Lovely pictures Frances

  7. A momentous day indeed.
    Lovely pics from Central Park, my friend sent me an 'I heart NY' post card with the words 'book now to come!' on the back, she loved it there.

  8. a big day indeed. However, not to sound sour, but I remember teh glorious optimism in May 1997 when Labour here got in crushing the Tories who had been in power since 1979. I'm not saying that teh scale is the same, but I hope that the fall from grace never happens. Maybe our long long stretches of government are at a fault, though I could ramble on about the relative systems at length and just have never understood your collegiate thing and the endless primaries. I'm glad it's over, that the right guy got it and let's hope for good times ahead! lovely photos too.

  9. A great blog francis and great photos .Thank you xxo

  10. History in the making. It will be interesting to see what changes come.
    Loved your photos and lovely to hear of your chatty lunch!

  11. Many people were up all night here in Vienna, and not only the young ones, watching the vote counts rolling in. It was after 5am, local time (the time difference to NY is 6 hours), when they finally were able to welcome the new President with a cheer.

    May this be the start of a new era.
    We all know that sacrifices will have to be made, but I trust that with so much hope in our hearts, everybody will try the best to help build the future in unity.

    Thank you so much for your kind comment on my blog! I have visited yours before, probably coming from Gretel's. Wonderful to be back and looking forward to seeing each other again in the blogosphere!

  12. Am so glad that so many people on this site supported Obama. But Frances could you perhaps do a little piece on what the US voting form looks like - don't you have to vote for all sorts of people besides the President? Or am I wrong? And do you vote by machine or as we do by making a pencilled cross?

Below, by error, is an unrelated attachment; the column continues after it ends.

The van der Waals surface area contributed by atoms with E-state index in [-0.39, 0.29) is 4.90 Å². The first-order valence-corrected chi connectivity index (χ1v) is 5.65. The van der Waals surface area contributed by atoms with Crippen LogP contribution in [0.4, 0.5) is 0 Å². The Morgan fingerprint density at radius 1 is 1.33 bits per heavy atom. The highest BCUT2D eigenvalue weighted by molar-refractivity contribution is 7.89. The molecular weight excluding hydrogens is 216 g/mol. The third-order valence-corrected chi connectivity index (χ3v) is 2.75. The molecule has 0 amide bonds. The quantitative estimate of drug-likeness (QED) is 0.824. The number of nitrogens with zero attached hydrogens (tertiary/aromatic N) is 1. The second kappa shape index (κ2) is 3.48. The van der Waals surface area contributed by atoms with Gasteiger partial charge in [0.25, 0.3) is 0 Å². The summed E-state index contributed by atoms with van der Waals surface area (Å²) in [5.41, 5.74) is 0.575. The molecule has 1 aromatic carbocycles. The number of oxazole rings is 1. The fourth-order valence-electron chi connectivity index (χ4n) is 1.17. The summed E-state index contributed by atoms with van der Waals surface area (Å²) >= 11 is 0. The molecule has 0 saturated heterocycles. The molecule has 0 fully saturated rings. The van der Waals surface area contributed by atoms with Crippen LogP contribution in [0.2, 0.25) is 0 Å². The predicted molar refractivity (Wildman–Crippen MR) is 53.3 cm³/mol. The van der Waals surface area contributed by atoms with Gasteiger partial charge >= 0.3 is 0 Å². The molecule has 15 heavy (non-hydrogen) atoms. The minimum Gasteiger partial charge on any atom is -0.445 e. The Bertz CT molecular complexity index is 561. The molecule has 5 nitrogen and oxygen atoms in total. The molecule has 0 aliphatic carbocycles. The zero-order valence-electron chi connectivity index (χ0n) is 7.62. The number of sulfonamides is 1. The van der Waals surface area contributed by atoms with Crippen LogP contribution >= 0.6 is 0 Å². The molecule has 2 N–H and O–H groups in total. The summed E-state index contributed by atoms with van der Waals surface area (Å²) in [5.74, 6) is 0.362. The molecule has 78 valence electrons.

You are lucky to be in a position to change your country's destiny. Here in Europe we feel the effect of your leaders but are powerless to do anything about it.

  13. Frances, Obama’s win was very exciting, especially the support he got from “red states.” You just reminded me to save our NYT – we get it delivered in Maine. What lovely photos of Central Park! It brings back so many good childhood memories.

  14. I went to sleep with the radio on, there was live coverage on the BBC of your election - but in a way it felt like the world's election. I woke just in time to hear the confirmation of the results and then the acceptance speech. I was so relieved and happy, I lay in the dark with tears trickling down my face. Even better is the hope and inspiration this has given to so many millions of people. I think it is very different to the Labour victory over here, which I remember vividly. Blair was not really a change - he was another privately educated man, with a comfortable background. I don't think the world celebrated when he came to office; Obama is something entirely different.

  15. Lovely to read such an upbeat and hopeful blog - it must have been quite a momentous night in America on Tuesday. And we can feel the great optimism about a brave new dawn on this side of the pond, too. I must say, he does seem like a breath of fresh air and we are all hopeful of a positive new beginning.

  16. I'm a bit with Milla on this one I'm afraid. As with Tony Blair, it is very hard when so many hopes and dreams hang on one man's shoulders (which is what this is really all about - the Democrats as a party are the same, after all, just as Labour was, it's just a different figurehead with a keen new vision and only time will tell if he can change his party as well as his country). If you hold someone on such a high pedestal, they have a long way to fall. BUT, yes, thank God George W Bush has finally been put back in his box (and someone please lock it and throw away the key). That man has caused SO much damage - it is a daunting task for Obama to have to clean the house after what Georgie's left behind him, but with the right team behind him, he can only make it better. I hope.

  17. love all the pics.
    will be praying for our new prez and the country...

  18. Hi frances, I don't know how I missed this, I'm sorry. I really enjoyed reading about the momentous events in your country from your perspective. Those queues to vote were amazing - I'm glad you didn't have to. Thank you for giving us a glimpse of the marathon - I was really disappointed not to be able to watch it on the television.

  19. I thought I had commented on this before!
    Oh dear!
    Anyway a terrific post.......... and how happy the election has made us all feel
    as if a great weight has been lifted from us all.
    I popped by you work the other day on the way back from Union Square.
    Greetings on an overcast Friday.